Last year, we Indians were ruing shortage of rainfall and this year, they have been rattled by a fast advancing monsoon. The way various north Indian states have been crippled by the onslaught of monsoon, especially Uttarakhand, it raises one pertinent question: We are never prepared to face any eventuality, whether it is drought or flood, apart from creating a lot of noise in the media and politicising everything we find at our disposal.
Landslides and flash floods are not something new in the hilly state of Uttarakhand, more so in the recent times. Several thousands of pilgrims have been left stranded, many lives have been lost and the toll is likely to rise, property worth crores has been damaged and even world-famous pilgrimage in the state have been damaged by the latest fury of the monsoon. Rescue operations are on but it is never easy to undertake such task in challenging terrains and adverse weather conditions. Why don't we take a minimum precaution to tackle such devastating natural calamities?
Hydro-power projects & mining behind the disaster?
We do not have the slightest of idea about the impending danger even when there are repeated warnings. Experts have warned that rapid deforestation and reckless construction work in the hilly region have facilitated such natural devastation. Setting up several hydro-power and mining projects in the hilly terrain of Uttarakhand have invited the trouble and authorities have remained aloof. Blasts used during constructing tunnels and mining have made the soil vulnerable. And this is not something new.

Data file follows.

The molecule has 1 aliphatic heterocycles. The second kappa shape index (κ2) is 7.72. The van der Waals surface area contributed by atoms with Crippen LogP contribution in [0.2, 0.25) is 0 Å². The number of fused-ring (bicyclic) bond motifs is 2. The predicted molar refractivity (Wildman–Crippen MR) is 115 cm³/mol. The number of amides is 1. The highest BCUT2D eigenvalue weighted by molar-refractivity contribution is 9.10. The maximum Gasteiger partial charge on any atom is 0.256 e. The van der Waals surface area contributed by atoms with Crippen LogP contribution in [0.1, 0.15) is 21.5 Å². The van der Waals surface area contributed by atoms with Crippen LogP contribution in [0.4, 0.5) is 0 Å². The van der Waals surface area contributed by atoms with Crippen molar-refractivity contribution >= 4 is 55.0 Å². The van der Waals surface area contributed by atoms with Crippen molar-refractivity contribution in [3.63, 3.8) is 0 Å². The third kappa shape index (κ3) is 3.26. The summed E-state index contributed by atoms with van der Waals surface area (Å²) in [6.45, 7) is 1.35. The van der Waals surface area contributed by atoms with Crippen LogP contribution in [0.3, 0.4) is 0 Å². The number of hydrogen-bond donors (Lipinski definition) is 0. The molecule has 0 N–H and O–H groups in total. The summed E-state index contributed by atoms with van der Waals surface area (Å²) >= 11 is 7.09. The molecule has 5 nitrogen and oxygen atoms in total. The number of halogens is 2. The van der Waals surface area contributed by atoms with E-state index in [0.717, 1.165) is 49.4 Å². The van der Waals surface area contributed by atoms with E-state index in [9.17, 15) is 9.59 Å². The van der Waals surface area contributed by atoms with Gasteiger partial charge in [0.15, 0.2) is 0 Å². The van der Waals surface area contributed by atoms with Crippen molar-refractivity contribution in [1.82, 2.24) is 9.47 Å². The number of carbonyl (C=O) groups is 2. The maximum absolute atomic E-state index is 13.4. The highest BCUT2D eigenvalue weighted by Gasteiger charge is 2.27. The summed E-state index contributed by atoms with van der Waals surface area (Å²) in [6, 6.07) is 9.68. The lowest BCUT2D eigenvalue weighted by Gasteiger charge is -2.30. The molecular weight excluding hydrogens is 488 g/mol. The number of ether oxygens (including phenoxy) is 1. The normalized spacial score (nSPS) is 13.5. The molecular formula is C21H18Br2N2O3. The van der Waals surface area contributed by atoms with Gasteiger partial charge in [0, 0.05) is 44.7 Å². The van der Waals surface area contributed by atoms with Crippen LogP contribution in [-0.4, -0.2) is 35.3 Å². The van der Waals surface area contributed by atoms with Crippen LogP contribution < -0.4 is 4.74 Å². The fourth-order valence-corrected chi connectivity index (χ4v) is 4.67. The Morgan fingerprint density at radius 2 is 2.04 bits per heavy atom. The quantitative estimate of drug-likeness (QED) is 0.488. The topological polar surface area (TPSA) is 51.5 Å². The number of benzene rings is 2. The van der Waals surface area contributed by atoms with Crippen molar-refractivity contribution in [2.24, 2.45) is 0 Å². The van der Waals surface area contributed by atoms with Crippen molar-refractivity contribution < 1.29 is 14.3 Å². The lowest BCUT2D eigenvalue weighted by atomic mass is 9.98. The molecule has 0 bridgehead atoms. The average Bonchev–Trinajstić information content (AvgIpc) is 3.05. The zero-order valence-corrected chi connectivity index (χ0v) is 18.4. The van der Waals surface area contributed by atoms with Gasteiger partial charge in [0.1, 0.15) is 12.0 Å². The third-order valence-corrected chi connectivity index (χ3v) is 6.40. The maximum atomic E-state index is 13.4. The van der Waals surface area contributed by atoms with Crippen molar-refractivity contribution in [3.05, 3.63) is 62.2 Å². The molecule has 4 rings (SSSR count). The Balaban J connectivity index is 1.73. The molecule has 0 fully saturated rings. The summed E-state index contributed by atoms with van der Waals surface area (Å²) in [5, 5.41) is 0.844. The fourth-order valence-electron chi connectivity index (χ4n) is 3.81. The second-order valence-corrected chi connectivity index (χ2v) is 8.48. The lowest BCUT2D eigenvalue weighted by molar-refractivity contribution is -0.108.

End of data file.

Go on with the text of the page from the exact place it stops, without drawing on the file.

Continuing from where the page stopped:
Similar disasters have been found in other countries like the USA, China and Italy and even in the state, the Asiganga hydropower project had played a key role in the Uttarkashi disaster a couple of years ago. Frequent blasts carried out to make the dam and the debris falls into the river, raising its water level and whenever there is excessive rainfall, the water spills over to inundate the adjoining areas.
Reckless felling of trees also makes the soil lose and cause landslides. Reports said more than 220 hydro-power and mining projects are running in 14 river valleys in Uttarakhand and one can well understand the extent of danger the state has invited for itself.
Lack of precaution despite warnings
The authorities have neither a policy to regulate over-activity in the danger-prone areas and nor is there any mechanism in place to take early precautions even after knowing that monsoon is going to throw early challenges this season. The National Disaster Management Authority (NDMA) had spoke in favour of a proactive prevention mechanism instead of the usual post-event adhocism five years ago but yet there is no end to the slumber at the higher ranks. What is the use of the NDMA then?
We Indians are yet to understand the basics of a security culture. Whether there is a terror strike or a natural disaster, it is only after the blood is spilled and lives are lost that we decide to act. Just feeling proud of being a democracy and an emerging super-economy isn't enough. We also need to get our basics right.
The question is: Are we too many quantity-wise and too little quality-wise to effect a change for the better?